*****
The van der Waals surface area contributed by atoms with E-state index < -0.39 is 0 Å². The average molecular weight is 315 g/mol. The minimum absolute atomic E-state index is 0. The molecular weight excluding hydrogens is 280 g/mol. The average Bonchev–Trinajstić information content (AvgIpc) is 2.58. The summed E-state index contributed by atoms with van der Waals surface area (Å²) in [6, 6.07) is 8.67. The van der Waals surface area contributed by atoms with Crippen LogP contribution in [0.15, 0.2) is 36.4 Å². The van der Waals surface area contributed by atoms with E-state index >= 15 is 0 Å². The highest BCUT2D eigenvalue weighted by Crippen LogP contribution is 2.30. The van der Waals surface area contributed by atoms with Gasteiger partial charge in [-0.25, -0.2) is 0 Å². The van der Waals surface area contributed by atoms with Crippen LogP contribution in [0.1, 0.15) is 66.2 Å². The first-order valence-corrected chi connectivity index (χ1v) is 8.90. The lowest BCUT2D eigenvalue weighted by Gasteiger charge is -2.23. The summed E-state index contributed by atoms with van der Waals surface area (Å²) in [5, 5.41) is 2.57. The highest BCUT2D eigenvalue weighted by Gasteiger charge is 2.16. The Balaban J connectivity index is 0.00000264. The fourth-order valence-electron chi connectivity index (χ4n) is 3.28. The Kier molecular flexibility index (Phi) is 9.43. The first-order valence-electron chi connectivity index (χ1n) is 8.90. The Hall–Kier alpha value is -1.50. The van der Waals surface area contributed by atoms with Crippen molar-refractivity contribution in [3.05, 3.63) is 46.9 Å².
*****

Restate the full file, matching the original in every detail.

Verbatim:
The van der Waals surface area contributed by atoms with E-state index < -0.39 is 0 Å². The average molecular weight is 315 g/mol. The minimum absolute atomic E-state index is 0. The molecular weight excluding hydrogens is 280 g/mol. The average Bonchev–Trinajstić information content (AvgIpc) is 2.58. The summed E-state index contributed by atoms with van der Waals surface area (Å²) in [6, 6.07) is 8.67. The van der Waals surface area contributed by atoms with Crippen LogP contribution in [0.15, 0.2) is 36.4 Å². The van der Waals surface area contributed by atoms with E-state index >= 15 is 0 Å². The highest BCUT2D eigenvalue weighted by Crippen LogP contribution is 2.30. The van der Waals surface area contributed by atoms with Gasteiger partial charge in [-0.25, -0.2) is 0 Å². The van der Waals surface area contributed by atoms with Crippen LogP contribution in [0.1, 0.15) is 66.2 Å². The first-order valence-corrected chi connectivity index (χ1v) is 8.90. The lowest BCUT2D eigenvalue weighted by Gasteiger charge is -2.23. The summed E-state index contributed by atoms with van der Waals surface area (Å²) in [5, 5.41) is 2.57. The highest BCUT2D eigenvalue weighted by Gasteiger charge is 2.16. The Balaban J connectivity index is 0.00000264. The fourth-order valence-electron chi connectivity index (χ4n) is 3.28. The Kier molecular flexibility index (Phi) is 9.43. The first-order valence-electron chi connectivity index (χ1n) is 8.90. The Hall–Kier alpha value is -1.50. The van der Waals surface area contributed by atoms with Crippen molar-refractivity contribution in [3.05, 3.63) is 46.9 Å².